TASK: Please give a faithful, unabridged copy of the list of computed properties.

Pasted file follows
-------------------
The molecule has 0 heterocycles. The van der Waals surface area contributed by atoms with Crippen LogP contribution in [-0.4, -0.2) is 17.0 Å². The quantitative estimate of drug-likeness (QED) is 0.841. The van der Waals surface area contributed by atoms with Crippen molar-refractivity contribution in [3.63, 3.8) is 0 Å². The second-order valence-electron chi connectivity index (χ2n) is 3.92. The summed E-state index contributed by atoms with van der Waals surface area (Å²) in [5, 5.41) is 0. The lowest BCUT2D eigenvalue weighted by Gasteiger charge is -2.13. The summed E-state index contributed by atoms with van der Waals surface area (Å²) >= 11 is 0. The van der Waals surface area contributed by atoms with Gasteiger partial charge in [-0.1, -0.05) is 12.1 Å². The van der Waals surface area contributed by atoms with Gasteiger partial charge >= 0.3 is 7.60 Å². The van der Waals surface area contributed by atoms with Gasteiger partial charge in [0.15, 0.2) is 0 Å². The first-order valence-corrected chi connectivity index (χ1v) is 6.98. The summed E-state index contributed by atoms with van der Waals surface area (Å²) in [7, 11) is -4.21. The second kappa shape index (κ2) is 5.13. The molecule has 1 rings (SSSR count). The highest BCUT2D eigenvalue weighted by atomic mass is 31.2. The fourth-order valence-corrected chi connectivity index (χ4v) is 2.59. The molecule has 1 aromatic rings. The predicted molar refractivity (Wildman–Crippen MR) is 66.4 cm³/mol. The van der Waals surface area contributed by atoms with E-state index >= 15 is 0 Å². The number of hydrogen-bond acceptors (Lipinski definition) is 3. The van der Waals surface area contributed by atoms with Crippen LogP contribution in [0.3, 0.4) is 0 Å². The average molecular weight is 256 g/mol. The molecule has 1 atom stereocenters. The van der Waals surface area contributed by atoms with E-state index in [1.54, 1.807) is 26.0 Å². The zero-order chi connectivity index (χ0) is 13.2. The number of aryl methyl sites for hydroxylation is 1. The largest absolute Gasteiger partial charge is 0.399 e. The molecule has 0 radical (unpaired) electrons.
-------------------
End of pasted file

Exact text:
The molecule has 0 heterocycles. The van der Waals surface area contributed by atoms with Crippen LogP contribution in [-0.4, -0.2) is 17.0 Å². The quantitative estimate of drug-likeness (QED) is 0.841. The van der Waals surface area contributed by atoms with Crippen molar-refractivity contribution in [3.63, 3.8) is 0 Å². The second-order valence-electron chi connectivity index (χ2n) is 3.92. The summed E-state index contributed by atoms with van der Waals surface area (Å²) in [5, 5.41) is 0. The lowest BCUT2D eigenvalue weighted by Gasteiger charge is -2.13. The summed E-state index contributed by atoms with van der Waals surface area (Å²) >= 11 is 0. The van der Waals surface area contributed by atoms with Gasteiger partial charge in [-0.1, -0.05) is 12.1 Å². The van der Waals surface area contributed by atoms with Gasteiger partial charge >= 0.3 is 7.60 Å². The van der Waals surface area contributed by atoms with Gasteiger partial charge in [0.15, 0.2) is 0 Å². The first-order valence-corrected chi connectivity index (χ1v) is 6.98. The summed E-state index contributed by atoms with van der Waals surface area (Å²) in [7, 11) is -4.21. The second kappa shape index (κ2) is 5.13. The molecule has 1 rings (SSSR count). The highest BCUT2D eigenvalue weighted by atomic mass is 31.2. The fourth-order valence-corrected chi connectivity index (χ4v) is 2.59. The molecule has 1 aromatic rings. The predicted molar refractivity (Wildman–Crippen MR) is 66.4 cm³/mol. The van der Waals surface area contributed by atoms with E-state index >= 15 is 0 Å². The number of hydrogen-bond acceptors (Lipinski definition) is 3. The van der Waals surface area contributed by atoms with Crippen LogP contribution in [0.3, 0.4) is 0 Å². The average molecular weight is 256 g/mol. The molecule has 1 atom stereocenters. The van der Waals surface area contributed by atoms with E-state index in [1.54, 1.807) is 26.0 Å². The zero-order chi connectivity index (χ0) is 13.2. The number of aryl methyl sites for hydroxylation is 1. The largest absolute Gasteiger partial charge is 0.399 e. The molecule has 0 radical (unpaired) electrons.